You can customize the priority email inbox.
Multiple Inboxes are the final type of inbox. You have a lot more control over what you set up in your Multiple Inboxes than Priority Inbox. You will need to learn more about the setup. We won’t get into the details, but this Google help article will.
3. Gmail’s Search Tool: How to Use It Effectively
Google Certified Educator Level I exam is important. However, it’s also crucial to be able to use Gmail search tools effectively. This will save you time and help you find the right email.
The filters dropdown menu offers many options for narrowing your search. Be sure to explore the tool and test out different options. You can search for email addresses, subject, keywords or attachments.
Options for Google Mail Search
Gmail search operators can also be used to accelerate your search process in Gmail.
4. Gmail Labels – How to Create and Use
Gmail Labels can be very useful for organizing your mail. These labels are similar to folders except you can add multiple labels to a single email. This can come in handy when you aren’t sure where to place your email. You can see any labels you have created in the left side menu of your email.
To create a new label, click on the More tab at the left side of your inbox. Next, scroll down until the Create New Label option. Click on it to enter your label’s name and choose whether or not you want to nest the label under another label. Next, click Save to save your new label.
You’ll see a menu option with three dots when you hover over any label in the left-side menu. To change the color of your label, click on that option. Our favorite is Show If Not Read for labels that don’t need to be displayed in the main left-side menu. This is where you can also edit your label and/or remove it.
To bulk edit your labels, scroll to the bottom in your main email and click Manage Labels. This option offers many editing options, so be sure you explore it.
To add a label to an email click on the checkbox, click on “Labels tag” in the top menu, then select the label that you wish to apply. This menu is also accessible from inside an email. You have many options to add labels to your message. If keyboard shortcuts are enabled, you can also access this menu by hitting the l key. This shortcut is very common!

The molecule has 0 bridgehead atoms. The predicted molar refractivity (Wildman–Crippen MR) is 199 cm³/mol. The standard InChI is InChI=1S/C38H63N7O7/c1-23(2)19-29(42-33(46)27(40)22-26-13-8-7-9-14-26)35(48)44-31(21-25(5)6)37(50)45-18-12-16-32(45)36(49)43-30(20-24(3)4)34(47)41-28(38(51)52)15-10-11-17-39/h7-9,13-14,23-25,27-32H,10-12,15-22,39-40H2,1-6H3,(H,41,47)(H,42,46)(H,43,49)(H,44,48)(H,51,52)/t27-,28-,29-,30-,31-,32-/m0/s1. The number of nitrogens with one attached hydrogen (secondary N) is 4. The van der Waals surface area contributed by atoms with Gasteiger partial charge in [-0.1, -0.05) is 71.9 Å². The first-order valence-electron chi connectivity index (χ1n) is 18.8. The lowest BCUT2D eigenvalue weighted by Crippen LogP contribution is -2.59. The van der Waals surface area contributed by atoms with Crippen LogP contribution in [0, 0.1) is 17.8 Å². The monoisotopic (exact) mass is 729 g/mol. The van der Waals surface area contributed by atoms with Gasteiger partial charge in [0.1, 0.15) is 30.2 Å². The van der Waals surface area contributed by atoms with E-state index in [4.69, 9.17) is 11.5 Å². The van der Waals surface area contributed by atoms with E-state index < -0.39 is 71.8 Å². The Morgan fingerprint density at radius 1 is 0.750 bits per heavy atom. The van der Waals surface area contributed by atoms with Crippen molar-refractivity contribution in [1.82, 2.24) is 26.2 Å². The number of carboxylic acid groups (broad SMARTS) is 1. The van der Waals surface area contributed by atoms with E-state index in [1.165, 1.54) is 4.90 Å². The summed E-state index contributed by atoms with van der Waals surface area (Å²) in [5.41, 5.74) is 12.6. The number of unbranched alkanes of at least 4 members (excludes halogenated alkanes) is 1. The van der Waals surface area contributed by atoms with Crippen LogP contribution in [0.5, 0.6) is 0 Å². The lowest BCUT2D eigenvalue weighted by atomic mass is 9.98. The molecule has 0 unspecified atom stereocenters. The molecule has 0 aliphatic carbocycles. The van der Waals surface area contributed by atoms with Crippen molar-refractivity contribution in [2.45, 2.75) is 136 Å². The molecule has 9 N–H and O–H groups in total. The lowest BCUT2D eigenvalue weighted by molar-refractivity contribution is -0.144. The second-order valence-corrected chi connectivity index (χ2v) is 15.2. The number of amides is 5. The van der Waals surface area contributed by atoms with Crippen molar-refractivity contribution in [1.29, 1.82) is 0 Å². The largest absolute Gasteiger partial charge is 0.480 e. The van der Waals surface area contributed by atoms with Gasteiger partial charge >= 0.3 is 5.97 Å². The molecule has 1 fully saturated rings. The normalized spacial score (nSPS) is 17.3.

Gmail: Add a label for an email
After you have finished with an email, archive it. They can be accessed from the labels menu at the left of your inbox. Or you can use the search tool to search your inbox using label and other keywords.
5. Gmail Filters: Maximize Productivity
Filters allow you to automate and filter certain routine tasks in your Gmail accounts. This is especially true if you combine it with stars and labels. Do you have labels that you only apply to certain emails? A filter can be set up to automatically apply those labels to your emails so that you don’t have too!
You will first need to use Google’s search tool to determine which emails the filter will apply to. For a quick review, you can go back to topic 3 (using Gmail’s search tool effectively) You should always do the search first, before creating your filter. This will ensure that Gmail finds the emails you want.
Once you are happy with your search terms go back to the search toolbar. Click on Create Filter. There are tons of options here so have fun and choose what suits you best. Skip the Inbox and Mark as Read (for certain email filters), Apply Label and Also Apply Filter for Matching Conversations are some of our favourites.
Gmail filters menu
Editing your filters is easy. Access it via the Settings Menu. Click See All Settings, then go to Filters and Blocked Addresses. This tab will allow you to access all of the filters that you have set up and can delete or edit.
Bonus tip: If you have filters that you love, export them to other Gmail accounts under the Filters & Blocked Addresses tab. Select the filters you would like to add by clicking on the checkboxes. Scroll down to export. Open your Gmail account again, and click the same menu but choose Import.
These 5 Gmail skills will prepare you to take the Google Certified Educator Level 1, at least the Gmail, exam. Stay tuned for the next part of this series, as we continue our journey through all the Google tools in order to pass the Google Certified Educator level 1 exam.